How businesses should manage white collar team moves

Tania Goodman and Patrick Kilgallon explain the role of restrictive covenants, garden leave and security of confidential information

The Covid-19 pandemic radically changed working lives. As we return to normality, people are reassessing their priorities in the workplace, whether that be a focus on career, flexibility, or finances. Indeed, EY reported this year that 54 per cent of employees would consider leaving their job post-pandemic if they are not offered some form of flexibility in where and when they work. This indicates fertile ground for employees, and more damagingly, teams, to leave their current employers. 

If two or more employees leave to either join a competitor or to set up a new company in competition, this can cause severe damage to employers as, in addition to losing valuable employees, there are associated risks of losing clients and revenue streams. It is therefore crucial that employers have clearly drafted employment contracts, with a keen focus on restrictive covenants, garden leave, and the security of confidential information. 

Post-termination restrictions

Restrictive covenants are perhaps the best protection an employer can have against a team move. If well drafted and reasonable, they can limit the departing team’s conduct, protect the business, and act as a deterrent to both departing staff and their new employer who could be accused of inducing a breach of contract if they are aware of the restrictions. A well-drafted restrictive covenant clause will provide that the departing employee is required to share a copy of the restrictive covenants with their new employer. 

Contracts contain:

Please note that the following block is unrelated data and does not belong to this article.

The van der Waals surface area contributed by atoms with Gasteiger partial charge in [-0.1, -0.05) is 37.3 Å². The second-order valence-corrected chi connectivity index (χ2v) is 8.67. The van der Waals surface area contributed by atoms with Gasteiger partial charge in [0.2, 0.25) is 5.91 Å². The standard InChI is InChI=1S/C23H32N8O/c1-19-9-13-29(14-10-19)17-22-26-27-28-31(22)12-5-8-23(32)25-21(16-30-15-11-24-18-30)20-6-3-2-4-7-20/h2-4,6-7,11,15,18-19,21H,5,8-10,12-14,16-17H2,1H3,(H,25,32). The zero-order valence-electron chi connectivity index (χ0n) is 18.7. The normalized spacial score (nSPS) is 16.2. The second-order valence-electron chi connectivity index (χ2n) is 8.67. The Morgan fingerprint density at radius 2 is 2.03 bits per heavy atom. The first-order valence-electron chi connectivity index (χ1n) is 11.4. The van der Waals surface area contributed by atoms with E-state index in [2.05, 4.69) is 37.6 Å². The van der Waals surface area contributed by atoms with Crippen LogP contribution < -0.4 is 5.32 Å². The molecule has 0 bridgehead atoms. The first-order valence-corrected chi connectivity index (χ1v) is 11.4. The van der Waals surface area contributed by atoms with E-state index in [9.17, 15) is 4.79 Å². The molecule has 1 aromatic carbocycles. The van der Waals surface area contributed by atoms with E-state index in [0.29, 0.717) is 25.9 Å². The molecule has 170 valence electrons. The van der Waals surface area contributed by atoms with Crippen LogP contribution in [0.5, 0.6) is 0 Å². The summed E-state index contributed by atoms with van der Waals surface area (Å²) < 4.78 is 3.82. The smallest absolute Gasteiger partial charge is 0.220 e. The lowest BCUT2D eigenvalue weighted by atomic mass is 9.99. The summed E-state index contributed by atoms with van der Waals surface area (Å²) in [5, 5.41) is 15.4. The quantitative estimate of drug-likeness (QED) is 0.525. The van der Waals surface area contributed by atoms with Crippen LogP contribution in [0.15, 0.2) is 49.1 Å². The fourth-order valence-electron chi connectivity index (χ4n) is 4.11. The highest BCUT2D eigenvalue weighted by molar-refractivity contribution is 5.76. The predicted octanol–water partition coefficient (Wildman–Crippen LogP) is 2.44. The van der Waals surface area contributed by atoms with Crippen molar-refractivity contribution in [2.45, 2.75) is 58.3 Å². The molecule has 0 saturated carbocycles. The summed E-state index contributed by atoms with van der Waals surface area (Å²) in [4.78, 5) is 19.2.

• a non-solicitation covenant to prevent employees from soliciting or enticing customers or clients; 
  • a non-dealing covenant to protect against the provision of services to customers or clients; 
  • a non-poaching covenant to prevent the departing team from soliciting other employees; and 
  • a non-compete clause to prevent employees joining competitors. 

The last of these restrictive covenants, the non-compete, is the hardest to enforce as the courts generally view the other three types as more reasonable and as offering sufficient protection to a legitimate business interest should employees leave. However, the courts have recognised that a non-compete provision is sometimes necessary to safeguard an employer’s legitimate interests. This is likely to be the case where it is inevitable that an employee will use confidential information in any future employment as a non-compete will be easier to police. 

Garden leave

Alongside restrictive covenants, garden leave provisions can be a useful tool for an employer to use in hindering team moves. If a team decides to leave, the employer might want to prevent the team from performing their regular duties immediately whilst also retaining the employees for the duration of their notice period. Garden leave can achieve these objectives. Additionally, this will prevent the departing team from communicating with clients for the duration of the garden leave, enabling their employer to develop or re-establish relationships with those clients.  

Confidential information 

With most confidential information now being held electronically, it is harder to prevent this being taken in a team move. Most employers have provisions in their employment contracts to prevent this but this on its own is unlikely to be sufficient.  Employers need to take steps to ensure that confidential information is secure within the business. Frequently, departing employees will send soft copies of sensitive information via email instead of physically taking hard copies. Employers need to have monitoring software in place to form an alert system should a member of a departing team attempt to take such information, and this should be bolstered by a properly drafted IT policy that allows monitoring of emails in particular circumstances. Not only will this act as a deterrent, but crucially it will provide employers with evidence of any breach. 

Employers should be aware of signs that might indicate a team is looking to move. This can be more difficult to recognise with remote and agile working although typically includes changes in working patterns, more than one employee requesting a copy of their employment contract, and employees emailing confidential information to private email addresses. It is also important for employers to understand exactly why teams want to move (eg, work-life balance, career prospects) so it can address these issues more generally within the organisation if necessary. 

Tania Goodman is a partner and head of employment law and Patrick Kilgallon is an associate in the employment law team at Collyer Bristow